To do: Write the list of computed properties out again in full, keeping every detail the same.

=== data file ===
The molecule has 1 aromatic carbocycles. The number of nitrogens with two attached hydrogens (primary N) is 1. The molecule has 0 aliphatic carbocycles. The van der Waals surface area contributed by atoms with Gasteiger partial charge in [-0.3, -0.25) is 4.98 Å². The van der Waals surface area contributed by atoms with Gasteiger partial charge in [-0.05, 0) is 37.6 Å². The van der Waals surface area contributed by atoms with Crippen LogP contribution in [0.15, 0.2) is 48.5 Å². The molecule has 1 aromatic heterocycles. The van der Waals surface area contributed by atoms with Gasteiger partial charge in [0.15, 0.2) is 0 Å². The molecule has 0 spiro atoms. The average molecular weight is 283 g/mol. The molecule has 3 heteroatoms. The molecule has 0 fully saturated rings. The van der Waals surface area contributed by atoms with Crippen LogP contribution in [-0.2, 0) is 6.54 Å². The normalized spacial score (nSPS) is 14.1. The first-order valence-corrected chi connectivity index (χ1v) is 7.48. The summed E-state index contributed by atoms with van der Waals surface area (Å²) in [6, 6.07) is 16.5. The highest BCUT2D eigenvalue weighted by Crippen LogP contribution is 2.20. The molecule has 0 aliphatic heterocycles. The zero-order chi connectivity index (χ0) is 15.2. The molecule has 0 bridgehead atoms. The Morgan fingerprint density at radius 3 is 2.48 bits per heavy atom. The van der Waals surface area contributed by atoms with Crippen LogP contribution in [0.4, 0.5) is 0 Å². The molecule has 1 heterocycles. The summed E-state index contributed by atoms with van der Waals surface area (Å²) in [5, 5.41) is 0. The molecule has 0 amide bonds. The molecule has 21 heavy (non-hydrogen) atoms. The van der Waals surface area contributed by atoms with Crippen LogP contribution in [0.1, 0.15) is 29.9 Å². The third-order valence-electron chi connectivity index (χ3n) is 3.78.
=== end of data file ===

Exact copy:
The molecule has 1 aromatic carbocycles. The number of nitrogens with two attached hydrogens (primary N) is 1. The molecule has 0 aliphatic carbocycles. The van der Waals surface area contributed by atoms with Gasteiger partial charge in [-0.3, -0.25) is 4.98 Å². The van der Waals surface area contributed by atoms with Gasteiger partial charge in [-0.05, 0) is 37.6 Å². The van der Waals surface area contributed by atoms with Crippen LogP contribution in [0.15, 0.2) is 48.5 Å². The molecule has 1 aromatic heterocycles. The van der Waals surface area contributed by atoms with Gasteiger partial charge in [0.15, 0.2) is 0 Å². The molecule has 0 spiro atoms. The average molecular weight is 283 g/mol. The molecule has 3 heteroatoms. The molecule has 0 fully saturated rings. The van der Waals surface area contributed by atoms with Crippen LogP contribution in [-0.2, 0) is 6.54 Å². The normalized spacial score (nSPS) is 14.1. The first-order valence-corrected chi connectivity index (χ1v) is 7.48. The summed E-state index contributed by atoms with van der Waals surface area (Å²) in [6, 6.07) is 16.5. The highest BCUT2D eigenvalue weighted by Crippen LogP contribution is 2.20. The molecule has 0 aliphatic heterocycles. The zero-order chi connectivity index (χ0) is 15.2. The molecule has 0 bridgehead atoms. The Morgan fingerprint density at radius 3 is 2.48 bits per heavy atom. The van der Waals surface area contributed by atoms with Crippen LogP contribution in [0.4, 0.5) is 0 Å². The molecule has 1 heterocycles. The summed E-state index contributed by atoms with van der Waals surface area (Å²) in [5, 5.41) is 0. The molecule has 0 amide bonds. The molecule has 21 heavy (non-hydrogen) atoms. The van der Waals surface area contributed by atoms with Crippen LogP contribution in [0.1, 0.15) is 29.9 Å². The third-order valence-electron chi connectivity index (χ3n) is 3.78.